The agent began the interview by telling Rosenschein that after reviewing the results of the polygraph, he had no doubt that Rosenschein had sexually touched a minor. Rosenschein was noncommittal, and the agent told him that he must decide what “path” he wanted to walk because “[i]t makes a difference for you. It makes a difference for what happens to you.” After telling Rosenschein that he knows Rosenschein has achieved his professional goals by making some “hard choices, ” the agent said, “Today is the most difficult choice you will ever have to make.” Then the agent told Rosenschein that he was the “last person in a long line of people who is going to talk to you and offer you an opportunity to be truthful but also get some help. I suspect that you are somebody who battles with urges and battles with things that give you pleasure but that you don't feel good about.” After mentioning “programs” and “counseling, ” The agent told Rosenschein that “if you're honest about those things, it makes a difference. It makes a difference in the consequences you'll face. It makes a difference in the programs that are available to you. It makes a difference in your everyday personal life because you will feel better about it . . .” Then Rosenschein asked, “Where do we go from here?”, and the agent told him that he should start by telling the truth “because those things make a difference for you.” Then Rosenschein said, “Maybe, maybe I should get a lawyer.”[3]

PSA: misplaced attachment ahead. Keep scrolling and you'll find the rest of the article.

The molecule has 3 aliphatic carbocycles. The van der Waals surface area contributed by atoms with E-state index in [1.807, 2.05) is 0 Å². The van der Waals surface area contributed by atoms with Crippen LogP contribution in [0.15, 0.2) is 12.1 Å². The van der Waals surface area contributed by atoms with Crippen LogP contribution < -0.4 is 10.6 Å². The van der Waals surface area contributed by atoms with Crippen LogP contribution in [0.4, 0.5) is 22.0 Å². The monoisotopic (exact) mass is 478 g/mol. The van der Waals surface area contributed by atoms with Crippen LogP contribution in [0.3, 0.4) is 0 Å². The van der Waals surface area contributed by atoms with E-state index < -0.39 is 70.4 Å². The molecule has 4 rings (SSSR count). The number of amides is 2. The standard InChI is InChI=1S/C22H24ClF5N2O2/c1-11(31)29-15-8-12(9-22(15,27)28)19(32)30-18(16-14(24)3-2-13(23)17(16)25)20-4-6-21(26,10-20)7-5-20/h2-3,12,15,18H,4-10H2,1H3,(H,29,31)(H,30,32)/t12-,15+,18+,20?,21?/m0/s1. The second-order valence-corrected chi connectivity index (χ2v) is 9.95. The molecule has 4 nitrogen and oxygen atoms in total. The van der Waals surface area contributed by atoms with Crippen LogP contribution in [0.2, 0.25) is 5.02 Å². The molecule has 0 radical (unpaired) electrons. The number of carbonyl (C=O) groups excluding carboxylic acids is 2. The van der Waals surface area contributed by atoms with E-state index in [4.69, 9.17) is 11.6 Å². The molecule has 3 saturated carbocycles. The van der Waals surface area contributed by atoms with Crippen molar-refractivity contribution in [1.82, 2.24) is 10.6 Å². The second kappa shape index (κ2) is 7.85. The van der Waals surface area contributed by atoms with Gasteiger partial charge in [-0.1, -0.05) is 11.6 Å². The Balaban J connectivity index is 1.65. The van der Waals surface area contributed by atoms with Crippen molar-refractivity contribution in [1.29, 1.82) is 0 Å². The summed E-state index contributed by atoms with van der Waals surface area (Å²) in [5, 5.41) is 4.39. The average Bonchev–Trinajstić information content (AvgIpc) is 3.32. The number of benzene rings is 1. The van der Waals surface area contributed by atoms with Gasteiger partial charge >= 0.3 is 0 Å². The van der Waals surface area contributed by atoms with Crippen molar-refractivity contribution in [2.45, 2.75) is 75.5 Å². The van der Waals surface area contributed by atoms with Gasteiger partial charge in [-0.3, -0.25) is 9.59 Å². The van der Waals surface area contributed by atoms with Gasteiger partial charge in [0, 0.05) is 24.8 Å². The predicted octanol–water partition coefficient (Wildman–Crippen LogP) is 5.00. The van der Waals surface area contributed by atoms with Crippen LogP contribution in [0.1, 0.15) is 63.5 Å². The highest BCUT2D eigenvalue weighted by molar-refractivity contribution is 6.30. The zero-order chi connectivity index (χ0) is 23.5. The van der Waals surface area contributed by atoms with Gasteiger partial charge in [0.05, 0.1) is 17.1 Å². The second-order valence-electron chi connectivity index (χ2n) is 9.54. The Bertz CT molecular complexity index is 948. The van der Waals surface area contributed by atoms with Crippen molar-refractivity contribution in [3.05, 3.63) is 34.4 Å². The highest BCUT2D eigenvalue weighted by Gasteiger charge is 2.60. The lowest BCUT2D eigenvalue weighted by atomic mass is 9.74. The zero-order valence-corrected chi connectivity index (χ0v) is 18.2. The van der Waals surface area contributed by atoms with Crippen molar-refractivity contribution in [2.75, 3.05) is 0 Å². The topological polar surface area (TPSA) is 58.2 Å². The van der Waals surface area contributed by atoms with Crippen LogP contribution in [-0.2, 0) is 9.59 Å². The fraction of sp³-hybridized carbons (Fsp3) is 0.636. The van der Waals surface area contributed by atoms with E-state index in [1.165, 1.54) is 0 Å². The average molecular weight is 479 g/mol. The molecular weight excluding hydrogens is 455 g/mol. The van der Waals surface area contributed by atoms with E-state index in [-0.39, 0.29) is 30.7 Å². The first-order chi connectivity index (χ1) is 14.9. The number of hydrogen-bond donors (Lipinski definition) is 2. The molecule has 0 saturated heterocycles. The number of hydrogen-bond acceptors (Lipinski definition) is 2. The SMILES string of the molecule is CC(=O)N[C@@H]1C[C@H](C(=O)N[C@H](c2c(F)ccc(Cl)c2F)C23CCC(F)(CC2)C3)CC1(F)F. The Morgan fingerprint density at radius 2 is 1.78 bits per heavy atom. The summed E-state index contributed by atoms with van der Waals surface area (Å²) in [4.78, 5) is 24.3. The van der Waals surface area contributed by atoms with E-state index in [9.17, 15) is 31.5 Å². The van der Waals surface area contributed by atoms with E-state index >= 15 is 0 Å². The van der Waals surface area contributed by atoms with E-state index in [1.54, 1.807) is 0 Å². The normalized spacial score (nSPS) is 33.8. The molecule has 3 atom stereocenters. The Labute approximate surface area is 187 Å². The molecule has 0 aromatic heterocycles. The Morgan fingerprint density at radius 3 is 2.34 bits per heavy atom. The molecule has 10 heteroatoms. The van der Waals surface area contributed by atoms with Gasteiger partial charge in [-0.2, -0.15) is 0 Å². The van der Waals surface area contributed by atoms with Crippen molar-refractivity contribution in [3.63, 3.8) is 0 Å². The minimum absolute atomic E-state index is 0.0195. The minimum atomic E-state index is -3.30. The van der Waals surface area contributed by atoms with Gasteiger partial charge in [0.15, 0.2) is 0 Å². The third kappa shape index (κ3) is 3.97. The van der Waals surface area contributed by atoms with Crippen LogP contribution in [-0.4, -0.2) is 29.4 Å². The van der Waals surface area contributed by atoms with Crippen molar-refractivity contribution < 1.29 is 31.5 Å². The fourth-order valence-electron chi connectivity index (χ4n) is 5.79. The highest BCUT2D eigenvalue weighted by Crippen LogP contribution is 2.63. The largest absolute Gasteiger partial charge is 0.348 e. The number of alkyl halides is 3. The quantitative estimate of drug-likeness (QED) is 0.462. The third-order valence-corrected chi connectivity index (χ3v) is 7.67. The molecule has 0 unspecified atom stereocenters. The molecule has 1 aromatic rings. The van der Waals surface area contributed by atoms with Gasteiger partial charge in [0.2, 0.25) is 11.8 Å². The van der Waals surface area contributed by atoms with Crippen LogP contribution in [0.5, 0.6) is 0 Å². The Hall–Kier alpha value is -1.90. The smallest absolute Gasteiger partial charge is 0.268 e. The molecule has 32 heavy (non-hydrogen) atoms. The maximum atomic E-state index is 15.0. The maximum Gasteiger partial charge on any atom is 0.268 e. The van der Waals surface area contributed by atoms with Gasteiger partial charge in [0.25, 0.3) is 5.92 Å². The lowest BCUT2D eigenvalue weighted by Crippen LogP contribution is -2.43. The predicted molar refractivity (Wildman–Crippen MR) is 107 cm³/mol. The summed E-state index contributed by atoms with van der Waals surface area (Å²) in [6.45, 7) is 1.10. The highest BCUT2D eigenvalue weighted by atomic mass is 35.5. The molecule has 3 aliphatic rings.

The agent immediately told Rosenschein that he could not go any further now that Rosenschein had made that statement, to which Rosenschein replied, “I don't say I, I don't want to talk. I didn't say that.” The agent said that he had to be very careful at this point and added, “What I need to know is whether or not you wanna talk to me now or whether or not you wanna stop talking and get a lawyer. Because understand, if you wanna stop talking and get a lawyer, you won't see me again. Okay?” Rosenschein then asked the agent what he wanted him to do, and the agent said that he wanted Rosenschein to make up his mind. The agent then stated that he could not answer Rosenschein's question, but he could offer Rosenschein “help”: “I can offer you an opportunity to bear [sic] your soul and get things off your chest, but I can't do that if you wanna get an attorney. You have to make up your mind.”

         Rosenschein then asked what help the agent was offering, to which the agent replied, “cathartic help.” When Rosenschein did not understand the word “cathartic, ” the agent explained that being truthful will help Rosenschein “from an emotional standpoint.” The agent then continued, “if you're truthful with me and you describe to me the circumstances under which those things happened, that makes a difference. It makes a difference in what the consequences are for you, in what charges you'll face. It makes a difference in how people will view you.” The agent said that defendants who do not show cooperation and remorse “get put in a different box” when charges are filed and when consequences are discussed. The agent then suggested that if Rosenschein revealed the problems he was struggling with, the agent could get Rosenschein help with “programs.” After acknowledging that this would not make Rosenschein's problems go away, the agent told Rosenschein, “I legitimately and sincerely think that talking to me will make a difference for you, but you have to make up your own mind. I can't give you any legal advice.” The agent then told Rosenschein that he did not believe that Rosenschein was “one of those people” who does not want help, but rather someone who had made mistakes but wants to do the right thing. “I wanna help you, but it means that you gotta talk to me. And it means you have to make your mind up about what you want.... What I need to know is do you want to get an attorney, or do you wanna talk to me?”